Some rare information on the Ta-152.

Discussion in 'Stories' started by Soundbreaker Welch?, Jun 8, 2009.

  1. Soundbreaker Welch?

    Soundbreaker Welch? Active Member

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    #1 Soundbreaker Welch?, Jun 8, 2009
    Last edited: Jun 9, 2009
    From this article about the FW 190 series. The pilot who is writing this was a test pilot for the British in WWII. So he knows what he's talking about.

    Flying the FW 190: Kurt Tank's Butcher Bird | Flight Journal | Find Articles at BNET

    The high regard in which the Fw 190 and its designer Kurt Tank were held by the German Air Ministry was demonstrated when the authorities allowed him to use the first two letters of his surname to prefix all subsequent Focke-Wulf designs. The first such design was the Ta 152H, which was powered by a 1,880hp Junkers Jumo 213E/B engine that could be boosted to 2,250hp by MW-50 water/methanol or GM-1 nitrous-oxide injection. It had a longer span and a higher aspect ratio wing for greater altitude capabilities than the previous Fw 190 series; it also had a pressurized cabin and two 20mm wing cannon and an engine-mounted 30mm cannon-a further increase in armament-dispensation rate. This was probably the greatest armament on any production fighter in the War until the Me 262 jet aircraft came into being with four 30mm cannon. The Ta 152H's landing gear had an even wider track than the 190.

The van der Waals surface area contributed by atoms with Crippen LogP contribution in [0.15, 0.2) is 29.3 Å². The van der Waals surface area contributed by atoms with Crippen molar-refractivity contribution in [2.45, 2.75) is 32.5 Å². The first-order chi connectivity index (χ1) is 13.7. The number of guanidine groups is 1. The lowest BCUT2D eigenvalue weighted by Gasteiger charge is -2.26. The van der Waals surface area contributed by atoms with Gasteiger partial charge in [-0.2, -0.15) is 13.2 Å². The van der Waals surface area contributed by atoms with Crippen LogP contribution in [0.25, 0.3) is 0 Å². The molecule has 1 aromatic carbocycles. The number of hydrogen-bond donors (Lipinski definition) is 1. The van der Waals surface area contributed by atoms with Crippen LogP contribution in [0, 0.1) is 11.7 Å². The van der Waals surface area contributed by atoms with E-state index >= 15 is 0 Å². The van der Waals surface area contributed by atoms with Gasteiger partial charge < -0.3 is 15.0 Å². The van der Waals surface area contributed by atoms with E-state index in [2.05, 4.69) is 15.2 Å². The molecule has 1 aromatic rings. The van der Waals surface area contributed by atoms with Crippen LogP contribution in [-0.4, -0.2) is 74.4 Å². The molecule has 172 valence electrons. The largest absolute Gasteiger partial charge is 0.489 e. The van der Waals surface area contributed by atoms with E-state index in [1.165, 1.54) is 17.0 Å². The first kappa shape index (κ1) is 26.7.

When I flew the Ta 152H-1, my impression was that it had lost the aesthetic appeal of the earlier Fw 190s. On the ground, the cockpit view was terrible because the nose was two feet longer than the Dora's owing to the armament installation. Takeoff was, however, commendably short, and initial climb was steep. The Ta 152H really came into its own at above 35,000 feet. Using GM-1 nitrous-oxide injection, it was claimed by the Germans to have a service ceiling of 48,500 feet and a top speed of 472mph (760km/h) at 41,000 feet. Rate of roll was noticeably less, and maneuvering stick force per G was greater than that of earlier 190s; although longitudinal stability had improved, an autopilot was fitted, as the Ta 152H had a range of 755 miles at 33,000 feet and 1,250 miles at 23,000 feet when equipped with a 54-gallon (218-liter) drop tank. But the Ta 152H arrived on the scene much too late and in too small a number to play any serious role in the air war.

    That's one of the few eyewitness accounts of the Ta-152 we have today. It's too bad the British didn't test it at altitudes of 40,000 feet, or reach the top speed. Perhaps the British were afraid to test it to the max and maybe lose a test pilot.
     
  2. snafud1

    snafud1 Member

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    Cool article. I think they should have pushed it harder myself.
     
  3. seesul

    seesul Active Member

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    In 90´s, Willi Reschke met British pilot who tested his Ta-152 W.Nr. 150168.
    Also after those years the British pilot said Tempest was better than Ta...
    WR said Ta was the best fighter he ever flew and this machine was his life insurance. It is written in his book too.
     
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